Thursday, June 5, 2008

Thank God for Your Pastor

Here is the sermon I preached this past Sunday as the guest of a Missouri Synod Lutheran church in South Central Missouri. The text was Matthew 7:15-29, pretty much all of which is quoted below. The quotes from the lessons were more "abridged" in the pulpit than on paper; I include the fuller quotes from my manuscript here, in order to fill in context that you might miss by not having heard the lessons read.
When I studied the Scripture lessons for today, I thought: “Oh, goody! I get to gossip about the pastor.” I know it’s a vice, but I have been increasingly indulging in it after spending more and more time as a church organist. In the past couple years I have mostly listened to other men preaching, rather than doing the preaching myself. But today I have a rare opportunity to combine my pet sin of gossiping about pastors with the high calling of serving as one. So my joy is doubled. Because today I have the privilege of telling you, as one who spends far more time listening to sermons than preaching them, what a beautiful gift God has given you in the ministry of His Gospel. Today it is my privilege to point out why you should THANK GOD FOR YOUR PASTOR.

Let’s start at the end of the Gospel lesson. This is how Matthew concludes his account of the Sermon on the Mount: "The result was that when Jesus had finished these words, the multitudes were amazed at His teaching; for He was teaching them as one having authority, and not as their scribes." Now you might think, “Gosh, it would be cool to be able to go back in time and hear Jesus preach in person. Assuming I could understand the language he was speaking, anyway. How I would like to experience the same amazement that filled the crowd when the Lord spoke to them!” But actually, you don’t need to go back in time. Matthew has recorded the amazing teaching of Jesus; so have the men who wrote the other books of the New Testament. The amazing teaching of Jesus is yours to read in the Bible, and to hear it spoken by live voices, by men Jesus has called and authorized to speak it.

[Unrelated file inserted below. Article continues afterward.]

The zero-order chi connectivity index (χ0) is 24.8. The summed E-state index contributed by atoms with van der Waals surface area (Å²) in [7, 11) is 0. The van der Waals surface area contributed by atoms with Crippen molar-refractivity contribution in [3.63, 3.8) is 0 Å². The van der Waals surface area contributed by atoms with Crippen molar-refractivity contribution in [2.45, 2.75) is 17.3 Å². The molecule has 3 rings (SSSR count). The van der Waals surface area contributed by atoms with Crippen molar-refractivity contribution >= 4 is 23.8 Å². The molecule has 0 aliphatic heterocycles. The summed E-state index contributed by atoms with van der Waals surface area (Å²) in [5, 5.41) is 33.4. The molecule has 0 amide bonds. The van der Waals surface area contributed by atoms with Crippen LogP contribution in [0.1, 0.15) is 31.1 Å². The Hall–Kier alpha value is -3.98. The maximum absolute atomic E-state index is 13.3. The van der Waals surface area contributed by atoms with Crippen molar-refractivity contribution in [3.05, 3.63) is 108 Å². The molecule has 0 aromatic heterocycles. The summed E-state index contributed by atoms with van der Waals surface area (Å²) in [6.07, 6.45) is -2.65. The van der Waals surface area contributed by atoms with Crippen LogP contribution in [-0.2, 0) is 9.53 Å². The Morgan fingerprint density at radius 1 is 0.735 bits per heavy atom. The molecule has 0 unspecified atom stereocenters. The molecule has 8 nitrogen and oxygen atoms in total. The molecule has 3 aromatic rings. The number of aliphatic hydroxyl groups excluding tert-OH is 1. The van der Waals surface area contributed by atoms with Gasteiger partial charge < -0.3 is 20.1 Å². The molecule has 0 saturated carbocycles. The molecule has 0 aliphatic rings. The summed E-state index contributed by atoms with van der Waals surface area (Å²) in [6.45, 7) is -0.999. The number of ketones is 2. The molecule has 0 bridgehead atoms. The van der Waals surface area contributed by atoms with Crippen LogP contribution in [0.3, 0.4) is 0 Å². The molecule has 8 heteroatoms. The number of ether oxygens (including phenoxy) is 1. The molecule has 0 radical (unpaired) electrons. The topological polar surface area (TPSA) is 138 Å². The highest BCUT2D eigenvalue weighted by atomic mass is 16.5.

Since Jesus is God in the flesh, He has the authority of God. What authority? The authority to proclaim doctrine. The authority to make promises that God will fulfill in heaven, and to warn people of dire consequences if they reject His Word. Jesus even has authority to forgive sins. This is amazing authority! In Matthew 9, the people are astounded when Jesus tells a paralyzed man: “Take courage, my son; your sins are forgiven.” But they were even more amazed when Jesus proved that His authority to forgive is real, by sending the paralyzed man home on foot. Matthew tells us that “when the multitudes saw this, they were filled with awe, and glorified God, who had given such authority to men.” Why stop at the authority to forgive sins? In Luke 8, Jesus rebuked the winds and the waves that threatened to capsize His disciples’ boat. Luke tells us they were fearful and amazed, saying to one another: “Who then is this, that He commands even the winds and the water, and they obey Him?”

Now I wouldn’t count on your pastor to be able to pull that last trick. Don’t expect to be able to pull through a cruise on a storm-tossed lake just by having Pastor on deck. Jesus has not called Him to rebuke the winds and the waves. He has not authorized Him to command the forces of nature. But Jesus has given your pastor the authority, the amazing power even, of forgiving sins and proclaiming God’s Word. Now you might say, “Bully for him! All he needs is more authority, it’ll go right to his head!” But if your pastor uses this authority delegated from Jesus, it is all benefit to you and, in many cases, costly to him. To have such a voice in your midst is a wonderful gift from God. But it is also a grave and solemn responsibility.

Jesus preached with authority, not like the scribes or Bible scholars of His day. Their method of preaching was to cite the authority of previous scholars. “Rabbi Tom said that Rabbi Dick told him that, according to Rabbi Harry…” and so on. In the voice of Jesus we hear God bearing witness to Himself. And you, personally, can hear that witness in the writings of Jesus’ eyewitness reporters – Matthew, John, and the other apostles – and when your pastor faithfully explains them. This is inside gossip here. This is the message of Jesus, who said: “We speak that which we know, and bear witness of that which we have seen” (John 3:11); “And no one has ascended into heaven, but He who descended from heaven, even the Son of Man” (John 3:13). This is the ministry that repeats Jesus’ unshakable promises: “I baptize you…I forgive you all your sins…This bread is My body handed over to the torturers for you; This cup is my blood shed on the executioner’s cross to forgive your sins.” Here is the amazing authority to preach faith into your heart and to declare you justified before God.